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Wednesday, 11 February 2015

Interpreting Myself in Times Past

One thing I've been thinking about a lot lately is how to keep my sewing as a reflection of contemporary me.  We've all gone into a fabric store and bought something 'pretty' without a particular use that then sits in the stash waiting for a purpose because it never quite fits.  I have two lovely silks in my pile that I take out and pet every so often, then carefully place them back in their cubby until I think of something 'really good' to use them for.  As much as I love them, they don't fit for me.

When the Dreamstress wrote this week about Historical Accuracy, I knew I was on the right track.  I want my sewing to reflect not only who I am now, but who I think I would've been in each time period I work in.  At first I thought I would create a persona for each outfit or dress to focus my whole outfit towards a common goal, but that wasn't quite enough.

I've decided to make a list of things that represent not only my station in life (very important for historical sewing!), but also things that make me want to wear a garment.  So, here's the start:

1 - My family started a lower-middle class, then rose to upper-middle later on.  Being an only child helped (simple math, only so much to go around), but most 'special event' garments were paid for by my Grandparents or made by my mother.  Also plausible that about the time I'd be 'coming out' in society my family's resources would have allowed me to make a more favourable match than 5 years earlier.

2 - I like working.  I simply can't bear to be idle.  I imagine I'd be constantly embroidering or gardening (a.k.a. killing plants...).

3 - I'm a HUGE klutz.  No, seriously, I walk into a wall about once a week.  Any costume I make has to stand up to my particular brand of 'grace' and 'agility.'

4 - I like an element of fun in my clothing.  Whether it be a fun print, or a snappy colour, or simply a quirky accessory, I like things that are just slightly left of centre.

5 - I like to be comfy.  I'm comfortable in a suit though so take it as you will...  Clothing that fits properly and has the right amount of structure is more comfortable to me than leggings (hello muffin top!).

6 - I'm usually a few years off current fashion.  Whatevs, I'm cool with it.

With these in mind I've refocused my projects for the next few months.  For example, I'm making a complete Regency outfit for a ball in May.  I've been putting off adding the busk to my stays and couldn't figure out what I was afraid of.  Seriously, it's a paint stick, not a torture device!  But then I thought about the above, particularly 3 and 5, and realized to me it IS a torture device.  I'm going to pull the bloody thing out partway through the ball anyway, so why bother.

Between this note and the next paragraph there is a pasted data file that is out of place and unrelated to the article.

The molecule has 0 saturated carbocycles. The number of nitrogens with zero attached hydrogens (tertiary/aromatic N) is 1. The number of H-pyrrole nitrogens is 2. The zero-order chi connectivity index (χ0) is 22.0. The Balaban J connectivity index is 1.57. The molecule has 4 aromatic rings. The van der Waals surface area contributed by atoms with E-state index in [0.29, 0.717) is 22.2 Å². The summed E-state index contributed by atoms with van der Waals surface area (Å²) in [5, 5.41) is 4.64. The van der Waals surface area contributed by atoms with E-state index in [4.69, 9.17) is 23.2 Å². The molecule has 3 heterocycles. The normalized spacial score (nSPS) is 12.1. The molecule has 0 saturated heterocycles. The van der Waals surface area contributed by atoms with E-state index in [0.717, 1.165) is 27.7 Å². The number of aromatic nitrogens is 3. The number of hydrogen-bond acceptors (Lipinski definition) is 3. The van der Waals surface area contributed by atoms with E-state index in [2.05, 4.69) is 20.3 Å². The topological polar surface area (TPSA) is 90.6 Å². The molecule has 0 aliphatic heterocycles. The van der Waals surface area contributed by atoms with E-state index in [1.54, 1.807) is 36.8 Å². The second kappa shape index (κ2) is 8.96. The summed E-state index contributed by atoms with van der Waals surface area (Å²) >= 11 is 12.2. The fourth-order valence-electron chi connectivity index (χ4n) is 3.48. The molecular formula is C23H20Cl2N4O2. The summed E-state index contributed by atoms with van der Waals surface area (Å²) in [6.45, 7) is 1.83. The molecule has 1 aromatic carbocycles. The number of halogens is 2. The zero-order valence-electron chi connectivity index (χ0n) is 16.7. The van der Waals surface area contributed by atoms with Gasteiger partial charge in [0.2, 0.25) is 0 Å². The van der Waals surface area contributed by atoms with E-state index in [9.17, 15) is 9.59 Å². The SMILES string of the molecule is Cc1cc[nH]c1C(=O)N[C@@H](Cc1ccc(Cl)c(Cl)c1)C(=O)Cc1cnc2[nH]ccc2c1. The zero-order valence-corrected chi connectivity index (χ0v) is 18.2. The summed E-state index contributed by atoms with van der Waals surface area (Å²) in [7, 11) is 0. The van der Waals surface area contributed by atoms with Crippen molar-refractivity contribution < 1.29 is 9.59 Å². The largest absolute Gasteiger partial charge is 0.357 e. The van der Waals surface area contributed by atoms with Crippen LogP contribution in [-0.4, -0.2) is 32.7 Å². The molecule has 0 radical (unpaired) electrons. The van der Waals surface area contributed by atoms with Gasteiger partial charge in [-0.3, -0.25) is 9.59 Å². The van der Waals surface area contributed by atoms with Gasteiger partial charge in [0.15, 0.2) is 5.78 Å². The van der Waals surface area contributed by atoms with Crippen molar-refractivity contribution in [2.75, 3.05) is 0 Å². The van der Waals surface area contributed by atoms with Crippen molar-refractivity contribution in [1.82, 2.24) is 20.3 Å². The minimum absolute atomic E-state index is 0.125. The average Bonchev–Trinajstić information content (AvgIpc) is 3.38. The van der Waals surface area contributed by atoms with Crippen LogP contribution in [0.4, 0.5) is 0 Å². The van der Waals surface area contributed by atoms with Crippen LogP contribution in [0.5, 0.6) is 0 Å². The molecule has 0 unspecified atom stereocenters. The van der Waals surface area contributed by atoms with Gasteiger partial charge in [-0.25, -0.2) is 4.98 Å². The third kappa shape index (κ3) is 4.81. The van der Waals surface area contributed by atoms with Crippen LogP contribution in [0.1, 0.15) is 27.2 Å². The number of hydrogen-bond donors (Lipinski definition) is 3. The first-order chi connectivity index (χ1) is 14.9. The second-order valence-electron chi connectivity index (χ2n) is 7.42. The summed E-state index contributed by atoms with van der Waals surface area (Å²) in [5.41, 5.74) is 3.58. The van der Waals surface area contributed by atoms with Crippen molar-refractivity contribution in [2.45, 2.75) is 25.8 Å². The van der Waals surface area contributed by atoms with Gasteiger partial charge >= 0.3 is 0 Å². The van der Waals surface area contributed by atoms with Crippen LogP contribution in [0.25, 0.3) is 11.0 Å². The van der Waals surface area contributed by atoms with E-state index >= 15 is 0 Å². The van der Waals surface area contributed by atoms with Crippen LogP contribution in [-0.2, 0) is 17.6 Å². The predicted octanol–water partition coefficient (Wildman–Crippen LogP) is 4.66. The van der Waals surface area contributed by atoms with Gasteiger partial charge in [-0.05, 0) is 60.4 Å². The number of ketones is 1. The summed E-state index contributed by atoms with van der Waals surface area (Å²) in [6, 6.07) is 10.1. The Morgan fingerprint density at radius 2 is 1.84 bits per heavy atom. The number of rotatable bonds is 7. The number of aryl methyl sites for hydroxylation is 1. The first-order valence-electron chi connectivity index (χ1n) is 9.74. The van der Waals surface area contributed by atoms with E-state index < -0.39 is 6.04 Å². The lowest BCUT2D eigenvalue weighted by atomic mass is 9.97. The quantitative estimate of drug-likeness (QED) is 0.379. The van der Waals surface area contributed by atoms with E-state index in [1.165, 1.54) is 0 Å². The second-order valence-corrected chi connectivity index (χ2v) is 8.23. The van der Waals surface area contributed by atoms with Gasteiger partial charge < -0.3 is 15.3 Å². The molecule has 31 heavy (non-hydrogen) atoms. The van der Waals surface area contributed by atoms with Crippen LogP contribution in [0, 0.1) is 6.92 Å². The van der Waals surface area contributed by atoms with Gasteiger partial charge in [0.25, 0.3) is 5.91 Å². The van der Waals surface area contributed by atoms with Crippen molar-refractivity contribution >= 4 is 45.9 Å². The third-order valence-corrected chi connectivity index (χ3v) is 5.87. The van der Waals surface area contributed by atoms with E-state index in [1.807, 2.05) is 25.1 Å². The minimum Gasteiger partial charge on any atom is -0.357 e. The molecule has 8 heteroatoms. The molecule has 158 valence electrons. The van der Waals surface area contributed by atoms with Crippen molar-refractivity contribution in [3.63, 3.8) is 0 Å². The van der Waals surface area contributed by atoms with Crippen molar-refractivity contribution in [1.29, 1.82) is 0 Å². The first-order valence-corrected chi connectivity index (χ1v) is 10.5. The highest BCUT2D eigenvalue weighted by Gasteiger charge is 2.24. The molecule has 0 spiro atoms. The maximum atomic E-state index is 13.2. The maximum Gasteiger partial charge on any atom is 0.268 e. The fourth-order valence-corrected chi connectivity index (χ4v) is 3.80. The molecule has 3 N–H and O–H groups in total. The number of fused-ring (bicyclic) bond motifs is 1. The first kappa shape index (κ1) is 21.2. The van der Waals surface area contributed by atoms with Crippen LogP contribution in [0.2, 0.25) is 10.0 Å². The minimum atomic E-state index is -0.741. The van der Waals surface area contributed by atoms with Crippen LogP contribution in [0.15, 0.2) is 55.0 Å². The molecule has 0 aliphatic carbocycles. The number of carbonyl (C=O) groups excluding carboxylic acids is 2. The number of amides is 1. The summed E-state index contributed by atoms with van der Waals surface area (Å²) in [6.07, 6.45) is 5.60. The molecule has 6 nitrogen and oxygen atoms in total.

I'm keeping a fair bit of boning in my Regency stays simply because I can't imagine myself simply tossing out a) all that whalebone and b) going completely away from such a structured garment like 18th century stays.

Enough said. Now, back to the grind.


Up next...
Regency Stays & Petticoat

Monday, 2 February 2015

1760s Stays. FINALLY.

I'm pleased to post my 1760s stays!  I'll spare you the photo of me in it with the excessive 1760s boob-age.

Not perfection by any means, but I'm quite pleased with myself.  I learned so much! Binding by hand was a bit more than my carpal tunnel could handle, hence the late entry.

This is my second entry for the January Historical Sew Monthly Challenge.  At least one was finished on time...  


What the item is: 1760s Stays

The Challenge: #1 Foundations

Fabric: 100% cotton. Toile fashion layer, canvas inside, broadcloth lining.

Pattern: Butterick 4254

Year: 1760s-ish

Notions: Cotton thread, cotton embroidery floss, plastic cable ties.

How historically accurate is it?  Maybe 60%?  The toile pattern is a little off, but I love it.  Mostly machine sewn except the binding and lacing holes.

Hours to complete: 30+ It feels like forever, but it was so worth it!

First worn: Just for a photo.

Total cost: Maybe $25 CAD

Things I learned:
- How to sew eyelets.  Definitely something new and something to continue to grow my skills in.
- How to fit a corset.  I wouldn't say I'm the best at it, but I followed a great tutorial on how to use cardboard to fit stays before cutting everything.  

Things to change:
- The straps are too short and quite difficult to put on properly.  
- It's hard to see, but there's one too many tabs in the front.  A note for next time.

Up next...  Regency stays!